In should be noted that the present invention is not limited to using a particular number, size or configuration of the liquid-retention channel(s). One or a plurality of such channels may be provided in either or both of the valve pads and arranged to be ported to associated loading and dispensing ports in the opposite valve pad depending upon an intended application. Only a single liquid channel has been illustrated as being provided in the valve body 20 in order to reduce the complexity of the drawings and attendant description.
Attention is now directed to
The body's rear wall 64 has an interior edge surface 67 that is adapted to engage a first side 71 of the first (fixed) valve pad 10, when the valve pad 10 is placed against the interior surface of the floor portion 65 of the body. As shown in
A second, opposite side edge 72 of the fixed valve pad 10 is engageable by an interiorly projecting lip portion 82 of a generally L-shaped cover 80 that is attachable to the top and rear walls 64 and 69, respectively, of the housing block 60. When so attached, the interiorly projecting lip portion 82 of the L cover 80 holds the valve pad 10 against the interior edge surface 67 of the rear wall 64 of the housing block 60.
Protruding from the outer surface of the block's end wall 61 is a (generally cylindrical) mesa 90 having a bore 91 therethrough that opens into the housing's interior valve cavity 66. The bore 91 is sized to receive the drive rod 92 of a first linear actuator, shown at 93 in FIG. 9. As a non-limiting example, this and a second linear actuator shown at 96 in
The length of the leg portion 101 of the T fitting 100 is defined such that, when the end plate portion 103 is placed upon the external surface of the end wall 62, the semi-cylindrical end portion 102 engages an end wall 73 (shown in
Also, the first and second sides 71 and 72, respectively, of the fixed valve pad 10 are captured between the interior edge 67 of the block's rear wall 63 and the interior lip portion 82 of the L-shaped cover 80, as described above. The end plate portion 103 of the T fitting 100 is retained against the external surface of the block's end wall 62 by means of an actuator bracket 110 placed thereon and attached to the end wall 62 by means of suitable fittings (e.g., screws 112) that pass through bores in the T-fitting's end plate 103.
As shown in
Although the foregoing embodiment employs respective linear actuators to engage opposite ends of the movable valve pad 20, as shown in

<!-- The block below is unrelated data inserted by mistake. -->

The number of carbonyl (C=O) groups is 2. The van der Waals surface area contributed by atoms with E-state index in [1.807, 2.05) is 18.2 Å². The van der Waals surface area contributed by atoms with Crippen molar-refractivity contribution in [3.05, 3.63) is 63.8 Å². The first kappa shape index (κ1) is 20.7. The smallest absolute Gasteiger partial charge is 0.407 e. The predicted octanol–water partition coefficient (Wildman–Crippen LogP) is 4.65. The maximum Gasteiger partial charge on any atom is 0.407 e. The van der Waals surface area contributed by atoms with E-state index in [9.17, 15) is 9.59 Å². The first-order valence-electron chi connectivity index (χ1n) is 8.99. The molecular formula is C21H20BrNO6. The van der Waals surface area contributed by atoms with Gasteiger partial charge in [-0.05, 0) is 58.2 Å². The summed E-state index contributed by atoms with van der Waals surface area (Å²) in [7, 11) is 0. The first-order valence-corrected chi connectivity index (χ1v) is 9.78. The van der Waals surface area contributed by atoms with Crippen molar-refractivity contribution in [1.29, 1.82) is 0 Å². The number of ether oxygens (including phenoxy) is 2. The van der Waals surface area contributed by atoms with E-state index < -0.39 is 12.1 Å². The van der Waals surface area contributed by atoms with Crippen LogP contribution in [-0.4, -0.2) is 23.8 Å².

In operation, in response to control of the actuator(s) to place the movable valve pad in a first translational position (shown in FIG. 2), the liquid-retention channel 26 in the movable valve pad 20 becomes part aligned with liquid flow ports in the fixed pad 10 within a liquid charging path, allowing the channel 26 to be filled with charging liquid, as described above. Thereafter, as the actuator(s) are controlled to cause the movable pad 20 to be linearly displaced to a second translation position (shown in FIG. 3), the engaging surfaces 11 and 21 of the two valve pads provides for retention by the liquid-retention segment 26 of the charged liquid volume.
At the second translation position, the prescribed volume of liquid that has been captured by and retained in the liquid-retention channel 51 of the movable valve pad 20 may then be removed by porting its pair of liquid paths to a carrier transport path through the fixed valve pad 10. As pointed out above, since the volume of captured liquid is defined by the geometry of the retention channel 26 and therefore known a priori, the ratio of captured liquid to carrier volume is readily determined.
As will be appreciated from the foregoing description, the present invention effectively overcomes the noted shortcomings of conventional liquid valve structures including rotational pad configured architectures, by means of a relatively physically compact, dual pad-based valve arrangement, in which at least one of a pair of generally planar surface engaging valve pads contains one or more liquid retention channels adapted to be brought into alignment with liquid ports of the adjacent pad. This open channel architecture obviates the need for three separate pads as has been traditionally used to isolate and dispense a prescribed volume of liquid, the result being a more reliable and lower cost product.
While the invention has been described with reference to particularly preferred embodiments, it is to be understood numerous changes and modifications can be made without departing from the spirit of the invention, and such changes and modifications are intended to be encompassed by the ensuing claims.
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|U.S. Classification||422/540, 73/863.73, 251/143, 251/149.1|
|International Classification||F16K11/065, G01N1/00, G01F11/16|
|Cooperative Classification||G01F11/16, G01N35/1097, F16K11/0655|
|European Classification||G01N35/10V1, G01F11/16, F16K11/065B|
|Aug 27, 2001||AS||Assignment|
Owner name: COULTER INTERNATIONAL CORP., FLORIDA
Free format text: ASSIGNMENT OF ASSIGNORS INTEREST;ASSIGNORS:LI, WILLIAM;MINNICH, HELEN A.;REEL/FRAME:012150/0630
Effective date: 20010627
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Year of fee payment: 4